MSF: Methane Source Finder
Principal Investigator: Riley Duren, NASA's Jet Propulsion Laboratory (JPL)
Co-Investigators (Co-PI): Andrew Thorpe, Brian Bue, Rob Tapella, David Thompson: JPL; Francesca Hopkins: University of California, Riverside With collaborators from: California Air Resources Board; California State Energy Commission
Methane (CH4) is a powerful greenhouse gas as well as a precursor for tropospheric ozone and is strongly linked with co-emitted reactive trace gases. It is increasingly prioritized for near-term climate action given its relatively short atmospheric lifetime and the potential for rapid, focused mitigation.
The causes of the atmospheric growth rate of methane are poorly understood at global scales and emissions from methane sources remain uncertain at all scales. Most of the methane released into the atmosphere from human activity is associated with fossil fuel production and distribution, livestock farming, landfills, wastewater treatment, and rice cultivation. California law requires that these methane sources be monitored. However, emissions from methane point sources using in-situ methods is challenging given that they are distributed over very large areas and often occur in an intermittent fashion. Remote sensing provides an alternative.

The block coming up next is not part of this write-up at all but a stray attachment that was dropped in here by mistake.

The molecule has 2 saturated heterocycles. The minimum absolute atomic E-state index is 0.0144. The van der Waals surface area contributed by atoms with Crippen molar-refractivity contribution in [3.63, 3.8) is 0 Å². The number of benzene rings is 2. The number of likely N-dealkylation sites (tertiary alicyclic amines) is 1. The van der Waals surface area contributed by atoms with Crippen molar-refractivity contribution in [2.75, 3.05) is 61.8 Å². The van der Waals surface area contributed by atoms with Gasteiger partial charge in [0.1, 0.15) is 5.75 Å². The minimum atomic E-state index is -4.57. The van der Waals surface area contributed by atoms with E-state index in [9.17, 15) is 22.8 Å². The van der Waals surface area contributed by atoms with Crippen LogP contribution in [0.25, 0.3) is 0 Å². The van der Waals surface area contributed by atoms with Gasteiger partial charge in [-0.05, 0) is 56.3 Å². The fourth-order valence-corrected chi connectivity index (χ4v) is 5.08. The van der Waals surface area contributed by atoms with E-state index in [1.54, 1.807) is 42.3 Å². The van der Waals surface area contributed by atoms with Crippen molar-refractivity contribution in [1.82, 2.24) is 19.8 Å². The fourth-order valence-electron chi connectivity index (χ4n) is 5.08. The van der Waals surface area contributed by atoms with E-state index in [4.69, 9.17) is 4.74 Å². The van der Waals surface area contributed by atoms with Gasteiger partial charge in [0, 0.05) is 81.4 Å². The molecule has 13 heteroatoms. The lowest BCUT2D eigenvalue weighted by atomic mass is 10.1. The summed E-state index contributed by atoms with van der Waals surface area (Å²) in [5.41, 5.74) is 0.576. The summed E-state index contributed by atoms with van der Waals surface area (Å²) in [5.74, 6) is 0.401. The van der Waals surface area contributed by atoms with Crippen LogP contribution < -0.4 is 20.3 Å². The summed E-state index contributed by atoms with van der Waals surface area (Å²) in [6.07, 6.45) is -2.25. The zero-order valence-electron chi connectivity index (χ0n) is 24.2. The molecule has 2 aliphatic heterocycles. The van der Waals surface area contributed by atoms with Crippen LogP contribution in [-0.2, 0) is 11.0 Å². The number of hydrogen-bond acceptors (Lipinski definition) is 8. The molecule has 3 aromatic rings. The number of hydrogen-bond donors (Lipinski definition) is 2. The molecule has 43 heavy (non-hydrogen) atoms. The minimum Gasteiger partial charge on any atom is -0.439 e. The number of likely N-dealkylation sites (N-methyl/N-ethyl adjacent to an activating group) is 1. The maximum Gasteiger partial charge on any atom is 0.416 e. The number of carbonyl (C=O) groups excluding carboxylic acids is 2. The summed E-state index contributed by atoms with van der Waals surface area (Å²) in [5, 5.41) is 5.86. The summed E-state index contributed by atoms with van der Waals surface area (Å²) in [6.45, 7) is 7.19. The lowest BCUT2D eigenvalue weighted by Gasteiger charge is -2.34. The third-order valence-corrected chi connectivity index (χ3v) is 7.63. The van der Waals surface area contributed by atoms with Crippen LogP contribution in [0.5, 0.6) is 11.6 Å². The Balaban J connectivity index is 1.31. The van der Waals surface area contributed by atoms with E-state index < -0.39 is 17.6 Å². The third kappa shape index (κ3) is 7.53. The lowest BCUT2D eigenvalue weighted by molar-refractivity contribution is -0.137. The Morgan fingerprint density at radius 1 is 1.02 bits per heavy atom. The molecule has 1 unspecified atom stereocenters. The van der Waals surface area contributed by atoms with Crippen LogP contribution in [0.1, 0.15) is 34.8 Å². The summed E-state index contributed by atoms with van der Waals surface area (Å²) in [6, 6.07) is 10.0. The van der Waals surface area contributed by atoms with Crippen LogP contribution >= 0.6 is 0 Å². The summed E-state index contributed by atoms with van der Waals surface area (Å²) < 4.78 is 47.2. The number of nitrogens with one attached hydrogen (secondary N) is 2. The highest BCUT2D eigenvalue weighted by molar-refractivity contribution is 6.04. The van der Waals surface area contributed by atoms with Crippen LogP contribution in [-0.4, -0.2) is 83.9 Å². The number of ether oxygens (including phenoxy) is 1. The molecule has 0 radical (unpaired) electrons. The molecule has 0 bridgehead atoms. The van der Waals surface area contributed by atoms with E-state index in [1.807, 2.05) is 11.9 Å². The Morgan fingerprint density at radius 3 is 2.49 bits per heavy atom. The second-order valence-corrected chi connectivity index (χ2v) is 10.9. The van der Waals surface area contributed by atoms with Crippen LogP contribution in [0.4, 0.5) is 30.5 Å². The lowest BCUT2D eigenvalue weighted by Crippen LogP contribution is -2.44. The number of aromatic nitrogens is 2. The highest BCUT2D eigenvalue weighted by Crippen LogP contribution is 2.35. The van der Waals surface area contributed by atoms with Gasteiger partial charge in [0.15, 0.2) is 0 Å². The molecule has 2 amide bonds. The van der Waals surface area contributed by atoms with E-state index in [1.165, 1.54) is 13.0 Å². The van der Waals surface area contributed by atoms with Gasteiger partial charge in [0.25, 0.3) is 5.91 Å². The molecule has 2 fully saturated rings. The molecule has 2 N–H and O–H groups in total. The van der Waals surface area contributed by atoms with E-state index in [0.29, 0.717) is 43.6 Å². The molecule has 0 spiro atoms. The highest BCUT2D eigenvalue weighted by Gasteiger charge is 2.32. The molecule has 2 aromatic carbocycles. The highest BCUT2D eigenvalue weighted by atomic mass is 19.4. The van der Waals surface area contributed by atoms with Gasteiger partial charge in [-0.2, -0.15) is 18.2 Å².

In 2014, data from NASA’s airborne imaging spectrometers AVIRIS-NG and HyTES were effectively used to detect point sources of methane in California, New Mexico, and Colorado. However, the methods used were time-consuming and required technical expertise. Methane Source Finder (MSF), a science data system developed at the Jet Propulsion Laboratory, streamlines the processing and visualization of airborne methane remote sensing data products. It automates the process and creates Level 3 and Level 4 output files that allow industry and government users to characterize and confirm methane point sources.
The MSF team collaborated with the California Air Resources Board and the California State Energy Commission to successfully demonstrate MSF during its 2016 and 2017 California Methane Survey. The MSF portal will allow public users to access data from the survey.
In the news:
Page Last Updated: Feb 18, 2020 at 1:37 PM EST